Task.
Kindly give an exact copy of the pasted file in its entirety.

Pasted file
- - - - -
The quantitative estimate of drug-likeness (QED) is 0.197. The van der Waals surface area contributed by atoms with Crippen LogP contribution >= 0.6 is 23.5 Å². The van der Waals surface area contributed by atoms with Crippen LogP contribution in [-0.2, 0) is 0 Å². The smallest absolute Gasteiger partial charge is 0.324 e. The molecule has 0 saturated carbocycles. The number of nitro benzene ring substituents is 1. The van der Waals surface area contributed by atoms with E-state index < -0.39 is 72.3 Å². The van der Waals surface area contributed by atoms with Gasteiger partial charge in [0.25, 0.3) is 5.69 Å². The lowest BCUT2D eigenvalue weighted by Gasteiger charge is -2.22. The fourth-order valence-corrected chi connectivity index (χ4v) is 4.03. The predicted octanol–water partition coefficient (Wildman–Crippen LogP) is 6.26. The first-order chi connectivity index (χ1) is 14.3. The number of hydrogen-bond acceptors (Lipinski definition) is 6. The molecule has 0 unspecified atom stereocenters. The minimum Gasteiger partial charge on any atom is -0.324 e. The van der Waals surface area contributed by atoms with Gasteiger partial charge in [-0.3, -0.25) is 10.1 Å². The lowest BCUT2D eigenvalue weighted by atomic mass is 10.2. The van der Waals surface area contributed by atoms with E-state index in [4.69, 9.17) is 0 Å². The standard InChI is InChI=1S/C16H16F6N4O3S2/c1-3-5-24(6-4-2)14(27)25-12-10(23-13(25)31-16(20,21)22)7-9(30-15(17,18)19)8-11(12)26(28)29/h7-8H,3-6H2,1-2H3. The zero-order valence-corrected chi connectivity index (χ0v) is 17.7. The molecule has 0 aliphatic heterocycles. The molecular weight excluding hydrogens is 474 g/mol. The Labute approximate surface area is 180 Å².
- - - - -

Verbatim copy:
The quantitative estimate of drug-likeness (QED) is 0.197. The van der Waals surface area contributed by atoms with Crippen LogP contribution >= 0.6 is 23.5 Å². The van der Waals surface area contributed by atoms with Crippen LogP contribution in [-0.2, 0) is 0 Å². The smallest absolute Gasteiger partial charge is 0.324 e. The molecule has 0 saturated carbocycles. The number of nitro benzene ring substituents is 1. The van der Waals surface area contributed by atoms with E-state index < -0.39 is 72.3 Å². The van der Waals surface area contributed by atoms with Gasteiger partial charge in [0.25, 0.3) is 5.69 Å². The lowest BCUT2D eigenvalue weighted by Gasteiger charge is -2.22. The fourth-order valence-corrected chi connectivity index (χ4v) is 4.03. The predicted octanol–water partition coefficient (Wildman–Crippen LogP) is 6.26. The first-order chi connectivity index (χ1) is 14.3. The number of hydrogen-bond acceptors (Lipinski definition) is 6. The molecule has 0 unspecified atom stereocenters. The minimum Gasteiger partial charge on any atom is -0.324 e. The van der Waals surface area contributed by atoms with Gasteiger partial charge in [-0.3, -0.25) is 10.1 Å². The lowest BCUT2D eigenvalue weighted by atomic mass is 10.2. The van der Waals surface area contributed by atoms with E-state index in [4.69, 9.17) is 0 Å². The standard InChI is InChI=1S/C16H16F6N4O3S2/c1-3-5-24(6-4-2)14(27)25-12-10(23-13(25)31-16(20,21)22)7-9(30-15(17,18)19)8-11(12)26(28)29/h7-8H,3-6H2,1-2H3. The zero-order valence-corrected chi connectivity index (χ0v) is 17.7. The molecule has 0 aliphatic heterocycles. The molecular weight excluding hydrogens is 474 g/mol. The Labute approximate surface area is 180 Å².